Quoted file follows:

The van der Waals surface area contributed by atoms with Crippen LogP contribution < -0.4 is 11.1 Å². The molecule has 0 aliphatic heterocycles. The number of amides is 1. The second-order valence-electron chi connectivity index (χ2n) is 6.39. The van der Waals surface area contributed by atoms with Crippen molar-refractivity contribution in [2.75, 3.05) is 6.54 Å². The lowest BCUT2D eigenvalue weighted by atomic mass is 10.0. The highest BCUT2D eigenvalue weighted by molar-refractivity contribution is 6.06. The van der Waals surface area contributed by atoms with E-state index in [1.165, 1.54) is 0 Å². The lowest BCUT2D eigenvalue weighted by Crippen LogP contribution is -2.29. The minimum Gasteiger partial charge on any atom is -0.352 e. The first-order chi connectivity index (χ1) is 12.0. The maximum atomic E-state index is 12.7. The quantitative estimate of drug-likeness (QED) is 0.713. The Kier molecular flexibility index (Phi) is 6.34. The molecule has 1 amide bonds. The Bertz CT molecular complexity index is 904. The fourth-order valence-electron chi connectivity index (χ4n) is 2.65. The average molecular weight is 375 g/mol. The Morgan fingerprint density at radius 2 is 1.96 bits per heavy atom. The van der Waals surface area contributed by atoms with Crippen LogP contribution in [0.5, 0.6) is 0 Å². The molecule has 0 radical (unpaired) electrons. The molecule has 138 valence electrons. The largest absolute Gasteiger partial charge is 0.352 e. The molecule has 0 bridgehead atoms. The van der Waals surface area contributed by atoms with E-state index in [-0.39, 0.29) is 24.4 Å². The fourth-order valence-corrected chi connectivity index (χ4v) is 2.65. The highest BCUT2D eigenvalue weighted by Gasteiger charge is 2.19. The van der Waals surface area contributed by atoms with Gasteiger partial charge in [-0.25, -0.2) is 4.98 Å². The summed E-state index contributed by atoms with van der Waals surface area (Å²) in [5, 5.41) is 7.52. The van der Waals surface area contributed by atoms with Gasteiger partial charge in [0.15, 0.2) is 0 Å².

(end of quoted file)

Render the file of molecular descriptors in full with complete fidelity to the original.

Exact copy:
The van der Waals surface area contributed by atoms with Crippen LogP contribution < -0.4 is 11.1 Å². The molecule has 0 aliphatic heterocycles. The number of amides is 1. The second-order valence-electron chi connectivity index (χ2n) is 6.39. The van der Waals surface area contributed by atoms with Crippen molar-refractivity contribution in [2.75, 3.05) is 6.54 Å². The lowest BCUT2D eigenvalue weighted by atomic mass is 10.0. The highest BCUT2D eigenvalue weighted by molar-refractivity contribution is 6.06. The van der Waals surface area contributed by atoms with E-state index in [1.165, 1.54) is 0 Å². The lowest BCUT2D eigenvalue weighted by Crippen LogP contribution is -2.29. The minimum Gasteiger partial charge on any atom is -0.352 e. The first-order chi connectivity index (χ1) is 12.0. The maximum atomic E-state index is 12.7. The quantitative estimate of drug-likeness (QED) is 0.713. The Kier molecular flexibility index (Phi) is 6.34. The molecule has 1 amide bonds. The Bertz CT molecular complexity index is 904. The fourth-order valence-electron chi connectivity index (χ4n) is 2.65. The average molecular weight is 375 g/mol. The Morgan fingerprint density at radius 2 is 1.96 bits per heavy atom. The van der Waals surface area contributed by atoms with Crippen LogP contribution in [0.5, 0.6) is 0 Å². The molecule has 0 radical (unpaired) electrons. The molecule has 138 valence electrons. The largest absolute Gasteiger partial charge is 0.352 e. The molecule has 0 bridgehead atoms. The van der Waals surface area contributed by atoms with E-state index in [-0.39, 0.29) is 24.4 Å². The fourth-order valence-corrected chi connectivity index (χ4v) is 2.65. The highest BCUT2D eigenvalue weighted by Gasteiger charge is 2.19. The van der Waals surface area contributed by atoms with Gasteiger partial charge in [-0.25, -0.2) is 4.98 Å². The summed E-state index contributed by atoms with van der Waals surface area (Å²) in [5, 5.41) is 7.52. The van der Waals surface area contributed by atoms with Gasteiger partial charge in [0.15, 0.2) is 0 Å².